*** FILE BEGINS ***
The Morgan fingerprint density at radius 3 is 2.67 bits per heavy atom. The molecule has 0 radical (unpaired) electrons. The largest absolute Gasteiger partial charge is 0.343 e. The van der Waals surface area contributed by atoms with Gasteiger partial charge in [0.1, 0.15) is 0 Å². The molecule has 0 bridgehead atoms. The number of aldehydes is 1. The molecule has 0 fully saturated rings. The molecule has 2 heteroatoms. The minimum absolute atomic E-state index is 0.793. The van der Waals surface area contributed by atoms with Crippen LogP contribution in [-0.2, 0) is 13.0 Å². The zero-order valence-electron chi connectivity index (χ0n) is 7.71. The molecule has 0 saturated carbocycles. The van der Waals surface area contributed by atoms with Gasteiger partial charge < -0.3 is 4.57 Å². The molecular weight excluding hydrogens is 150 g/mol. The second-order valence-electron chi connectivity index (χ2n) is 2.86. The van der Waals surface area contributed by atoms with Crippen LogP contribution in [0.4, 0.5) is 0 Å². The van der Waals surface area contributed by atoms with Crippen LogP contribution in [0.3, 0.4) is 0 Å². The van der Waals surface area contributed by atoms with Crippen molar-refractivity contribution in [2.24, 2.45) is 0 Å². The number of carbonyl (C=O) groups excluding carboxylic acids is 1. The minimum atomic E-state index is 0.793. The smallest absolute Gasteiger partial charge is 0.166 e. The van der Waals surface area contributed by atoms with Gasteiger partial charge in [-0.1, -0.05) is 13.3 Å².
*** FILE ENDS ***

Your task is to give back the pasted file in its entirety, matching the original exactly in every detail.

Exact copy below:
The Morgan fingerprint density at radius 3 is 2.67 bits per heavy atom. The molecule has 0 radical (unpaired) electrons. The largest absolute Gasteiger partial charge is 0.343 e. The van der Waals surface area contributed by atoms with Gasteiger partial charge in [0.1, 0.15) is 0 Å². The molecule has 0 bridgehead atoms. The number of aldehydes is 1. The molecule has 0 fully saturated rings. The molecule has 2 heteroatoms. The minimum absolute atomic E-state index is 0.793. The van der Waals surface area contributed by atoms with Crippen LogP contribution in [-0.2, 0) is 13.0 Å². The zero-order valence-electron chi connectivity index (χ0n) is 7.71. The molecule has 0 saturated carbocycles. The van der Waals surface area contributed by atoms with Gasteiger partial charge < -0.3 is 4.57 Å². The molecular weight excluding hydrogens is 150 g/mol. The second-order valence-electron chi connectivity index (χ2n) is 2.86. The van der Waals surface area contributed by atoms with Crippen LogP contribution in [0.4, 0.5) is 0 Å². The van der Waals surface area contributed by atoms with Crippen LogP contribution in [0.3, 0.4) is 0 Å². The van der Waals surface area contributed by atoms with Crippen molar-refractivity contribution in [2.24, 2.45) is 0 Å². The number of carbonyl (C=O) groups excluding carboxylic acids is 1. The minimum atomic E-state index is 0.793. The smallest absolute Gasteiger partial charge is 0.166 e. The van der Waals surface area contributed by atoms with Gasteiger partial charge in [-0.1, -0.05) is 13.3 Å².